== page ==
Aficom is unlike other US military commands around the world in that its command structure includes both civilian and military officials from the top to the bottom, and in that Africom will openly and directly administer all civilian programs funded through the US Dept. of State. Africom's deputy commander is Ambassador Mary C. Yates, and Africom will be in charge of all State Department, USAID and a number of other US government civilian programs in Africa, reflecting a militarization of US Africa policy from top to bottom.
In an essay titled “What is Africom Really About?” earlier this year, Daniel Volman reported attending a conference of US and African government officials at the National Defense University aimed at getting Africom up and running.
“The conference was very much a nuts-and-bolts discussion of all the practical matters of making Africom work.
“The first interesting thing was the discussion of how they define Africom's mission. The presentation on this were based on internal DoD presentations, so they were much more honest and revealing than the kind of thing that comes from the public pronouncements. The presentation specifically cited the challenge of preventing disruptions in African oil production and exports as one of Africom's six chief missions, along with meeting the challenge of China, controlling ungoverned regions and transnational extremism, dealing with instability in the Horn of Africa, dealing with instability in the Great Lakes region, and dealing with the situation in Chad/Sudan.
“A couple of other interesting points they made was to say that they saw the Joint Task Force-Horn of Africa (the people who are spearheading U.S. involvement in Somalia and Ethiopia) as a model for what Africom could do in the rest of the continent. They admitted that they had made no attempt to consult with anyone at the UN while they were developing Africom and hadn't really consulted with anyone in Africa either.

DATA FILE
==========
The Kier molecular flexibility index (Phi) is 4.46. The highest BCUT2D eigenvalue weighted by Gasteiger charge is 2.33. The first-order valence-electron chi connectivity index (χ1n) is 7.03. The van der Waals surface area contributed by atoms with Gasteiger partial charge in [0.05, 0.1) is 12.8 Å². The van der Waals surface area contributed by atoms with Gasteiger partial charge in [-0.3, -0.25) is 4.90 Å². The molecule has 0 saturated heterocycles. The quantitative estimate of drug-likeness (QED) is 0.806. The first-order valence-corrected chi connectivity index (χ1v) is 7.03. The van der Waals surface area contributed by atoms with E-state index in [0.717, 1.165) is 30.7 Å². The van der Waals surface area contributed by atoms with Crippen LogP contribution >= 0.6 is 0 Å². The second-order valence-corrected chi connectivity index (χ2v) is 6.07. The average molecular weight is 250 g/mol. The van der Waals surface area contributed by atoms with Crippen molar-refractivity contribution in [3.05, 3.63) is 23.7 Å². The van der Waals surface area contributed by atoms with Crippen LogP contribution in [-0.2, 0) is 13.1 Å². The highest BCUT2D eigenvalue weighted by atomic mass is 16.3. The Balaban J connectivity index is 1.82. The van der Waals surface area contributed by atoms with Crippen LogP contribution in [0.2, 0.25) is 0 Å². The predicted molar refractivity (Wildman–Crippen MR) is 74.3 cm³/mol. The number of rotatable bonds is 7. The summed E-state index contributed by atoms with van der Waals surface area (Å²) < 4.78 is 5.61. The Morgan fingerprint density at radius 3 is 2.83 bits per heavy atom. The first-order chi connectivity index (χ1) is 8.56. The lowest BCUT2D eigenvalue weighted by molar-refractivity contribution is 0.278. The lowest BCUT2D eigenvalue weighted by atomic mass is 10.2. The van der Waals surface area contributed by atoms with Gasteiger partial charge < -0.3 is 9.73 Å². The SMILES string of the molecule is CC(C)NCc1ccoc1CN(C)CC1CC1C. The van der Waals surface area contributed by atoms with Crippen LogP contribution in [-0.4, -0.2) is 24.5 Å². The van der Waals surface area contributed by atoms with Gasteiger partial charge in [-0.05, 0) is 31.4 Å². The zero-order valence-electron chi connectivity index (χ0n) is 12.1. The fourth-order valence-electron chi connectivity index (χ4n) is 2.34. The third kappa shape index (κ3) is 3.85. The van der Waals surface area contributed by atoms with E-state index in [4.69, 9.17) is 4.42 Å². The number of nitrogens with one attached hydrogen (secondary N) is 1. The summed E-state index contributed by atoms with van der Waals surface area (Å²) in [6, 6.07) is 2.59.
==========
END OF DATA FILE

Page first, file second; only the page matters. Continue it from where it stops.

“It was clear from their statements that they were very surprised and unhappy about the public response from Africans to Africom and that this was the reason that they were going to have to keep the Africom HQ in Stuttgart for the time being, although they will continue to look for African hosts and will also work on ways to station Africom staff people in less obvious and provocative ways like sending small groups to liaison with selected African military forces. They want to believe that this is just a problem of public relations and that they just have to do a better job of explaining themselves. One of the new buzzwords in Africom is 'active listening,' i.e. pretending to care what other people think.”